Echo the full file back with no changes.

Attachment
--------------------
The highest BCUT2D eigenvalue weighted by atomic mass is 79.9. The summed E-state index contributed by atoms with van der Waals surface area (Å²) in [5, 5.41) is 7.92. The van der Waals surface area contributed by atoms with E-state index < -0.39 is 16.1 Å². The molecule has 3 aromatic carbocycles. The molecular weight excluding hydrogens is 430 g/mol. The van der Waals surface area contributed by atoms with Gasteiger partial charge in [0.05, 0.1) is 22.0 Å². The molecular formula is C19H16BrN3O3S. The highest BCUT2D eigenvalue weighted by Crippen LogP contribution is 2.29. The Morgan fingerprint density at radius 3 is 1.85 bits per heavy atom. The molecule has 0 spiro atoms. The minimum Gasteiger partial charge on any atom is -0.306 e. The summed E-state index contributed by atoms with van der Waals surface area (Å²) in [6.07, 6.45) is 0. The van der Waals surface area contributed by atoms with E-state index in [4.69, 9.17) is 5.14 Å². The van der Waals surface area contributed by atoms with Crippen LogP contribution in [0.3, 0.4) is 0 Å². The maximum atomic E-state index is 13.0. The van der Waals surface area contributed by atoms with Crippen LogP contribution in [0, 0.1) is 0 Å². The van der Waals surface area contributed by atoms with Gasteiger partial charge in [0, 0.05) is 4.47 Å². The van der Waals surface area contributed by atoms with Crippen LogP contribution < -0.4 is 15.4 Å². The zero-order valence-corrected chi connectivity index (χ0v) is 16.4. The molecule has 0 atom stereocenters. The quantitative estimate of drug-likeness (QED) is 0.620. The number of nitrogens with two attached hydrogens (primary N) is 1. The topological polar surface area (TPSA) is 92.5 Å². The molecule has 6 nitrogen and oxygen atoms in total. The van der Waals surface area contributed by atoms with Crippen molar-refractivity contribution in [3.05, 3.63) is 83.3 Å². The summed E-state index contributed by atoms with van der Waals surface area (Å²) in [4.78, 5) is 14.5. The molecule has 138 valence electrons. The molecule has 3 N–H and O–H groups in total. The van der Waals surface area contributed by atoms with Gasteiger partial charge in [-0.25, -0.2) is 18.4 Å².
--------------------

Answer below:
The highest BCUT2D eigenvalue weighted by atomic mass is 79.9. The summed E-state index contributed by atoms with van der Waals surface area (Å²) in [5, 5.41) is 7.92. The van der Waals surface area contributed by atoms with E-state index < -0.39 is 16.1 Å². The molecule has 3 aromatic carbocycles. The molecular weight excluding hydrogens is 430 g/mol. The van der Waals surface area contributed by atoms with Gasteiger partial charge in [0.05, 0.1) is 22.0 Å². The molecular formula is C19H16BrN3O3S. The highest BCUT2D eigenvalue weighted by Crippen LogP contribution is 2.29. The Morgan fingerprint density at radius 3 is 1.85 bits per heavy atom. The molecule has 0 spiro atoms. The minimum Gasteiger partial charge on any atom is -0.306 e. The summed E-state index contributed by atoms with van der Waals surface area (Å²) in [6.07, 6.45) is 0. The van der Waals surface area contributed by atoms with E-state index in [4.69, 9.17) is 5.14 Å². The van der Waals surface area contributed by atoms with Crippen LogP contribution in [0.3, 0.4) is 0 Å². The maximum atomic E-state index is 13.0. The van der Waals surface area contributed by atoms with Crippen LogP contribution in [0, 0.1) is 0 Å². The van der Waals surface area contributed by atoms with Gasteiger partial charge in [0, 0.05) is 4.47 Å². The van der Waals surface area contributed by atoms with Crippen LogP contribution < -0.4 is 15.4 Å². The zero-order valence-corrected chi connectivity index (χ0v) is 16.4. The molecule has 0 atom stereocenters. The quantitative estimate of drug-likeness (QED) is 0.620. The number of nitrogens with two attached hydrogens (primary N) is 1. The topological polar surface area (TPSA) is 92.5 Å². The molecule has 6 nitrogen and oxygen atoms in total. The van der Waals surface area contributed by atoms with Crippen molar-refractivity contribution in [3.05, 3.63) is 83.3 Å². The summed E-state index contributed by atoms with van der Waals surface area (Å²) in [4.78, 5) is 14.5. The molecule has 138 valence electrons. The molecule has 3 N–H and O–H groups in total. The van der Waals surface area contributed by atoms with Gasteiger partial charge in [-0.25, -0.2) is 18.4 Å².